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California veterans will be able to adopt shelter animals for free

Ventura County Animal Shelter
Veterans will be able to adopt shelter animals for free starting January 1st

CAMARILLO, Calif. - California veterans will be able to adopt a pet from an animal shelter for free starting January 1.

Thousands of dogs, cats, turtles and more are brought into the Ventura County Animal Shelter every year. Come January 1, all California shelters will offer free pet adoptions to Veterans.

“I think this is great,” said Randy Friedman, public relations manager at Ventura County Animal Shelter. “To be able to match up an animal that needs somebody with somebody who needs an animal.”

Governor Newson signed a bill which calls on animal shelters throughout the state to waive pet adoption fees for military veterans. California is home to 2 million veterans, including many who struggle with Post Traumatic Stress Disorder.

“It is great,” said Friedman. “We have a lot of veterans in our county. We even have three vets who are employees here.”

Including Daisy Capellupo who served six years in the Navy and is now an Animal Control Officer for Ventura County.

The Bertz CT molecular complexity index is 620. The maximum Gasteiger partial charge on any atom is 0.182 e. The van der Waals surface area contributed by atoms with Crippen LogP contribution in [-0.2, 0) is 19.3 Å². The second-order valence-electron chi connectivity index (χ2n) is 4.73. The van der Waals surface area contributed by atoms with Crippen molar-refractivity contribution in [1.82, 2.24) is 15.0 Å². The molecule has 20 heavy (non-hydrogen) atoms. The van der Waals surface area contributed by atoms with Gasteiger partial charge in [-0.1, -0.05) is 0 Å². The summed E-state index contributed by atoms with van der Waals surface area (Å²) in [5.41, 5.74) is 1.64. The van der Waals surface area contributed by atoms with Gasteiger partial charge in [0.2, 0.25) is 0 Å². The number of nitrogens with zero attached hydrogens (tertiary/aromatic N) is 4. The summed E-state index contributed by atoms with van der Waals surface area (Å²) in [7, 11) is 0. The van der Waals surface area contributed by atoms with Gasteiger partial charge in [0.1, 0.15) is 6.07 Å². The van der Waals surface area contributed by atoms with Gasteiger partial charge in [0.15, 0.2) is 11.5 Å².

“It took a couple of years until I got out before I was in a position to bring a pet home, but I definitely did,” said Capellupo. “Actually the first pet that I brought home I actually adopted from here. What better way to honor our veterans by giving them an opportunity to have a friend to comfort them and support them.”

Kendra Guldan is also a veteran and is a veterinarian assistant at the Ventura County Animal Shelter.

“It gives them a sense of family when they are alone and they have their animals to take care of and it helps them deal with becoming a civilian again and getting back into that life style.”

Adopted animals are up on their vaccinations, spayed and neutered, and treated for fleas and worms. Veterans will be responsible for a small licensing fee, but other than that the adoptions will won't cost them.

“It will definitely get the animals adopted and it is a veteran helping an animal, at the same time it is the animal helping the veteran so it is a two way street,” said Guldan.

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